You Asked for Perfect is the perfect mix between a love letter to my teenage self, and a cautionary tale to my present self. It’s one of those books which is about the time when applying for college, but can be broadened to so many different challenges. To overworking, striving for perfection, and the need for balance.
Senior Ariel Stone is the perfect college applicant: first chair violin, dedicated community volunteer, and expected valedictorian. He works hard – really hard – to make his life look effortless. A failed Calculus quiz is not part of that plan. Not when he’s number one. Not when his peers can smell weakness like a freshman’s body spray.
Figuring a few all-nighters will preserve his class rank, Ariel throws himself into studying. His friends will understand if he skips a few plans, and he can sleep when he graduates. Except Ariel’s grade continues to slide. Reluctantly, he gets a tutor. Amir and Ariel have never gotten along, but Amir excels in Calculus, and Ariel is out of options.
Ariel may not like Calc, but he might like Amir. Except adding a new relationship to his long list of commitments may just push him past his limit.
(Disclaimer: I received this free book from Edelweiss. This has not impacted my review which is unbiased and honest.)
You Asked for Perfect is a book that I needed as a teenager growing up in the US with the pressure of college. It’s a book I need now to remind me that perfection isn’t all it’s cracked up to be. In this way, it perfectly bridges the gap I feel between this over achiever lifestyle that has gotten to me where I am today, and the way I think I want to live. You know where a book falls into your lap at a perfect time, that’s You Asked for Perfect. The irony is not lost on me.
Ari & Co
I love Ari. Ari’s who I would be if I went back in time now and went back to high school. Like a “13 Going on 30” except if I went back in time, not forward, and I’m not 30. So this comparison is unhelpful in a lot of ways isn’t it? Ari is a bisexual Jewish teen who runs, loves music, and is struggling with the challenge of being the ‘perfect’ college candidate. He is fiercely driven with the goal of getting into college. His best friend is also a chubby Korean lesbian and I wish I was as cool as Sook – who is in love with music. I love every single character in this book no exceptions.
And the romance in this book is amazing. It’s full of mistakes, missed connections, and almost perfect moments. I loved how it evolved and interacted with the story. The romance and the themes of the quest for perfection wove in and out with each other. Talking about being focused on the next goal, on the future hurdles, without being able to see the one in our way. Ari also talks about his coming out as bisexual, how he struggled with it, and his family’s acceptance.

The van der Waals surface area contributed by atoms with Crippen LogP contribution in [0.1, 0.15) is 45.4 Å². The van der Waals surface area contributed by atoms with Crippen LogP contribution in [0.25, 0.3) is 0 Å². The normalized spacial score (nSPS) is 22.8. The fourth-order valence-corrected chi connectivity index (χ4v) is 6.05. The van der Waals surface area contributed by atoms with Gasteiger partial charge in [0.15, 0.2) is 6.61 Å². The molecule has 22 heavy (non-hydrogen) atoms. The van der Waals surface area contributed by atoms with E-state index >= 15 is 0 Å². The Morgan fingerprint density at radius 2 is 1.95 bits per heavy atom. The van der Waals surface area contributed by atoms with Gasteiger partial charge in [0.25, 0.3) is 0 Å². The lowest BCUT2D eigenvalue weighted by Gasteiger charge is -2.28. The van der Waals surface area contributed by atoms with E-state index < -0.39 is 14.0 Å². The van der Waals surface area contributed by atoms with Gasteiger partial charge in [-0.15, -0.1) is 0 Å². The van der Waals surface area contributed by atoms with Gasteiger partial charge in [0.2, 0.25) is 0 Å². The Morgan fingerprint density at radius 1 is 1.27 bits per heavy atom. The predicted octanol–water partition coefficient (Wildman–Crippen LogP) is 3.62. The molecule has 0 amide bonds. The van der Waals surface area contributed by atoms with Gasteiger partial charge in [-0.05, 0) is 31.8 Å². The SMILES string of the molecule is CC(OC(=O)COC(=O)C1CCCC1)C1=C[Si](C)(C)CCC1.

And I totally relate to his personality. He is driving himself, into the ground, for the next goal. The next milestone, without seeing the big picture of what his actual dreams are. And I relate so hard to this. I’ve been driving myself into the ground now just for the next goal, but not for the overall dream. I’m not sure where I’m headed and all I’m able to handle is being an overachiever to get to the next in between step. It’s also about all these forces in our life which seem to be demanding perfection. To be put together, straight A’s, and well rounded. In a way I think this book speaks to a lot of American teens where the competition for college is on another level.
In high school I was never like that, but not because I didn’t want to, but because I knew I couldn’t compete. Or I thought I couldn’t. So I quit because the failure was just too much to bear. Even metaphorically. And that’s how I’ve been ever since. Succeeding in what I wanted to, but being unable to accept ‘failure’ or ‘imperfection’. It’s been so hard for me to accept I should take on less, or I can make mistakes. And, to be honest, I still struggle a lot with it.
And this imposter syndrome. Like no matter how many books I review it won’t be enough. That I’m not doing enough for the community. Or that I shouldn’t talk to people about this ‘hobby’. About how much work and effort goes into this that some of the real people in my life don’t understand. Because I don’t feel legit enough to say I’m a book reviewer.
So if a teen can read this, and this can help them get a little perspective, then I know this book will find a great home. We have this idea that success is somehow also supposed to be somewhat effortless. We all love a good underdog, but often we don’t talk to people about the real sacrifices we are making to achieve what people think is success. And so You Asked for Perfect is such a fabulous heartfelt book. There are moments that make you cry, that make you laugh, and smile.
Making a mistake isn’t failure. There’s no such thing as perfect.
And I wish I could grasp that. Even now.